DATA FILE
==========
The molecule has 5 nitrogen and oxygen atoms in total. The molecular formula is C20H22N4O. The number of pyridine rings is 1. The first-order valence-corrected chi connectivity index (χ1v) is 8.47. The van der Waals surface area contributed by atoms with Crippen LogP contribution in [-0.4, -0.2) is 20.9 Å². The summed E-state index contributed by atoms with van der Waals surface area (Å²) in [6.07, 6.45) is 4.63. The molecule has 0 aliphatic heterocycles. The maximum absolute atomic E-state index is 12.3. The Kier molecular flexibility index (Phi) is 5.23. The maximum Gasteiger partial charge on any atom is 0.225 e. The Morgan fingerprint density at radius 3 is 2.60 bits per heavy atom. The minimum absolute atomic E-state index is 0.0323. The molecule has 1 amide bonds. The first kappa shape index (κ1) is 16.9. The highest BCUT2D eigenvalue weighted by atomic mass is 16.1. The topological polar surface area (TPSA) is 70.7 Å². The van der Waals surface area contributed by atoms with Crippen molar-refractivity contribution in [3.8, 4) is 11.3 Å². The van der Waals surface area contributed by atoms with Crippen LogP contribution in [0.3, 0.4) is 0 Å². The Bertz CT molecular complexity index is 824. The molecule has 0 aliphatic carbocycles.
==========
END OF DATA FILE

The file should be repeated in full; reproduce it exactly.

The molecule has 5 nitrogen and oxygen atoms in total. The molecular formula is C20H22N4O. The number of pyridine rings is 1. The first-order valence-corrected chi connectivity index (χ1v) is 8.47. The van der Waals surface area contributed by atoms with Crippen LogP contribution in [-0.4, -0.2) is 20.9 Å². The summed E-state index contributed by atoms with van der Waals surface area (Å²) in [6.07, 6.45) is 4.63. The molecule has 0 aliphatic heterocycles. The maximum absolute atomic E-state index is 12.3. The Kier molecular flexibility index (Phi) is 5.23. The maximum Gasteiger partial charge on any atom is 0.225 e. The Morgan fingerprint density at radius 3 is 2.60 bits per heavy atom. The minimum absolute atomic E-state index is 0.0323. The molecule has 1 amide bonds. The first kappa shape index (κ1) is 16.9. The highest BCUT2D eigenvalue weighted by atomic mass is 16.1. The topological polar surface area (TPSA) is 70.7 Å². The van der Waals surface area contributed by atoms with Crippen molar-refractivity contribution in [3.8, 4) is 11.3 Å². The van der Waals surface area contributed by atoms with Crippen LogP contribution in [0.3, 0.4) is 0 Å². The Bertz CT molecular complexity index is 824. The molecule has 0 aliphatic carbocycles.